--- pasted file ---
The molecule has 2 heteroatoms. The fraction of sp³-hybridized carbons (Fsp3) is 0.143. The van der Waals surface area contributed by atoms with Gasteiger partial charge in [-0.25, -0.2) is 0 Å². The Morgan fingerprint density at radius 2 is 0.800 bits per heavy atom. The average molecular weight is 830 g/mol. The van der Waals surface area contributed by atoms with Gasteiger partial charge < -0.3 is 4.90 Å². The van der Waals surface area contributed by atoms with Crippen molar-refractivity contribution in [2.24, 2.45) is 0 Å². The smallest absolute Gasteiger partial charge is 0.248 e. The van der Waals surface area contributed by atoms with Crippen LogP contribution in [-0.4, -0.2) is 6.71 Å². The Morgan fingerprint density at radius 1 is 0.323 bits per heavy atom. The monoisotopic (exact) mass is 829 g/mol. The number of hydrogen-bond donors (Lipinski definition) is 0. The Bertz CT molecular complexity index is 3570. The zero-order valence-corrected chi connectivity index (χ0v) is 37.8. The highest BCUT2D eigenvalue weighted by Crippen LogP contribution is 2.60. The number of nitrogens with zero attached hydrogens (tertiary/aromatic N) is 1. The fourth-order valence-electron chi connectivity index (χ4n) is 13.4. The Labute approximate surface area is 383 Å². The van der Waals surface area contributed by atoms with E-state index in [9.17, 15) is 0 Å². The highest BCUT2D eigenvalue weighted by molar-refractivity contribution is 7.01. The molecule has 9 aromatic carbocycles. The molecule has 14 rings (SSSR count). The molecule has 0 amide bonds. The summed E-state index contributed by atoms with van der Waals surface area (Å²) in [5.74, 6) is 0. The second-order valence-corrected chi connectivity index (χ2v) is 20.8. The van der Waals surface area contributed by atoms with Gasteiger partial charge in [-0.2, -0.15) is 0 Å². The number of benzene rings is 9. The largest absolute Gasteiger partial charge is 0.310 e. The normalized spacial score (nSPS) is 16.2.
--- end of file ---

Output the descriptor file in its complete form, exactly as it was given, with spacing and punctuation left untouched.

The molecule has 2 heteroatoms. The fraction of sp³-hybridized carbons (Fsp3) is 0.143. The van der Waals surface area contributed by atoms with Gasteiger partial charge in [-0.25, -0.2) is 0 Å². The Morgan fingerprint density at radius 2 is 0.800 bits per heavy atom. The average molecular weight is 830 g/mol. The van der Waals surface area contributed by atoms with Gasteiger partial charge < -0.3 is 4.90 Å². The van der Waals surface area contributed by atoms with Crippen molar-refractivity contribution in [2.24, 2.45) is 0 Å². The smallest absolute Gasteiger partial charge is 0.248 e. The van der Waals surface area contributed by atoms with Crippen LogP contribution in [-0.4, -0.2) is 6.71 Å². The Morgan fingerprint density at radius 1 is 0.323 bits per heavy atom. The monoisotopic (exact) mass is 829 g/mol. The number of hydrogen-bond donors (Lipinski definition) is 0. The Bertz CT molecular complexity index is 3570. The zero-order valence-corrected chi connectivity index (χ0v) is 37.8. The highest BCUT2D eigenvalue weighted by Crippen LogP contribution is 2.60. The number of nitrogens with zero attached hydrogens (tertiary/aromatic N) is 1. The fourth-order valence-electron chi connectivity index (χ4n) is 13.4. The Labute approximate surface area is 383 Å². The van der Waals surface area contributed by atoms with E-state index in [9.17, 15) is 0 Å². The highest BCUT2D eigenvalue weighted by molar-refractivity contribution is 7.01. The molecule has 9 aromatic carbocycles. The molecule has 14 rings (SSSR count). The molecule has 0 amide bonds. The summed E-state index contributed by atoms with van der Waals surface area (Å²) in [5.74, 6) is 0. The second-order valence-corrected chi connectivity index (χ2v) is 20.8. The van der Waals surface area contributed by atoms with Gasteiger partial charge in [-0.2, -0.15) is 0 Å². The number of benzene rings is 9. The largest absolute Gasteiger partial charge is 0.310 e. The normalized spacial score (nSPS) is 16.2.